Procurement 29 September 2016

Navigating a complex IT supply chain

IT supply chain
Experts advise that margins paid on IT equipment should exceed no more than three per cent of the trade price
The IT market is like a continual conveyor belt with hundreds, if not thousands, of new products entering the market each day. For SMEs and entrepreneurs who may not have a dedicated procurement department, navigating this complex IT supply chain is no easy feat. It requires knowledge of trends and an understanding of what to prioritise.

Faced with shrinking budgets, businesses need to be smarter when it comes to tech purchases. Yet, despite the best of intentions, organisations can unwittingly end up paying more than is needed on everyday IT equipment. This is because suppliers often take advantage of a lack of clarity in the market to insert a large mark-up on the products they are selling. The extraordinary levels that some suppliers charge are revealed annually in the KnowledgeBus? IT Margins Benchmarking Study.

According to The Society of IT Managers (SOCITM) the margins paid on IT equipment should exceed no more than three?per cent?of the trade price. Yet the IT Margins Benchmarking survey shows that, in extreme cases, suppliers are charging organisations mark-ups which are almost 11 times higher than the trade price.

With every business keen to achieve growth, why are we still throwing money away when it comes to IT purchases?

Navigating a complex IT supply chain

To be confident that you?re getting the best price for IT products it requires you to consider several elements at any one time. Alongside supply chain factors, such as overseas delivery charges, geopolitical issues, like Brexit, are unknown variants that make exchange rates, and therefore import prices, difficult to predict.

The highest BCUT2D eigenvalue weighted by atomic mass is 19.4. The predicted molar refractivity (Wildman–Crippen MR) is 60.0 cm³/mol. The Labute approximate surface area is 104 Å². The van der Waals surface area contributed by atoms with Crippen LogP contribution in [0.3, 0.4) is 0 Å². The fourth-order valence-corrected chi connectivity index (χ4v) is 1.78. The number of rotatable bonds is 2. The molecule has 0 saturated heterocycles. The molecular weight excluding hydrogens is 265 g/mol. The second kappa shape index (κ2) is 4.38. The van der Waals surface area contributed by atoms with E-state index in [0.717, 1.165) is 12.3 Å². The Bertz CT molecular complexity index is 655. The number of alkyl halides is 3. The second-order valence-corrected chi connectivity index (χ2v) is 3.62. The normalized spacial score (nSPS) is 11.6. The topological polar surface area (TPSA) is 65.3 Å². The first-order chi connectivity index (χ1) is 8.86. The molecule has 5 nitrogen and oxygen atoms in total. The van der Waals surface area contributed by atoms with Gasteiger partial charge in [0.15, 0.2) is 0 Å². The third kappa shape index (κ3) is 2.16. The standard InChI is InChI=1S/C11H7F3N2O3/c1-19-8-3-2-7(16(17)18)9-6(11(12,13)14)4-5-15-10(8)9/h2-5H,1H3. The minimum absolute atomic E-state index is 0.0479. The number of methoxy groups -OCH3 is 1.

With prices jumping up and down on a daily basis, it can be near impossible to keep track of the best price. You could easily while away several hours scouring the internet, requesting several quotes before analysing the data, only for things to change the next day. Buyers need to be wary of these changes and the potential impact on prices, from both positive and negative perspectives.

Watch out for the small purchases

As manually benchmarking technology prices is so time consuming, it usually only happens with high-value or bulk orders ? where inflated margins could result in thousands of pounds? worth of additional cost. It?s easy to see why teams may invest more time on these larger purchases ? the consequences appear much greater, and the procurement teams face more intense scrutiny accordingly.

Yet it is actually often on the smaller items where the biggest margins are charged. These are the numerous “everyday” purchases that you may often find yourself popping down to your local shop for ? a USB stick, laptop stands or a new keyboard. Although little purchases, they all add up and can, in some cases, total around 25?per cent?of an annual IT budget.


Organisations can, however, deploy a benchmarking tool that automates a large part of the procurement process. A benchmarking tool will remove the guesswork and provide full visibility over trade prices. This allows businesses to negotiate with confidence and speed up the IT procurement process. This transparency also means that organisations can access up-to-date, validated information that will highlight the exact margins that suppliers are charging. With this information at your fingertips you can monitor existing contracts (or re-negotiate new ones) and prevent suppliers from taking advantage of an opaque supply chain in order to boost their margins.

If businesses are to keep unnecessary expenditure to a minimum, it?s crucial each?take an intelligent approach to technology procurement. By combining benchmarking tools with a more in-depth knowledge of the IT supply chain, buyers can make more informed procurement choices and stretch IT budgets further.

Al Nagar is head of benchmarking at KnowledgeBus.

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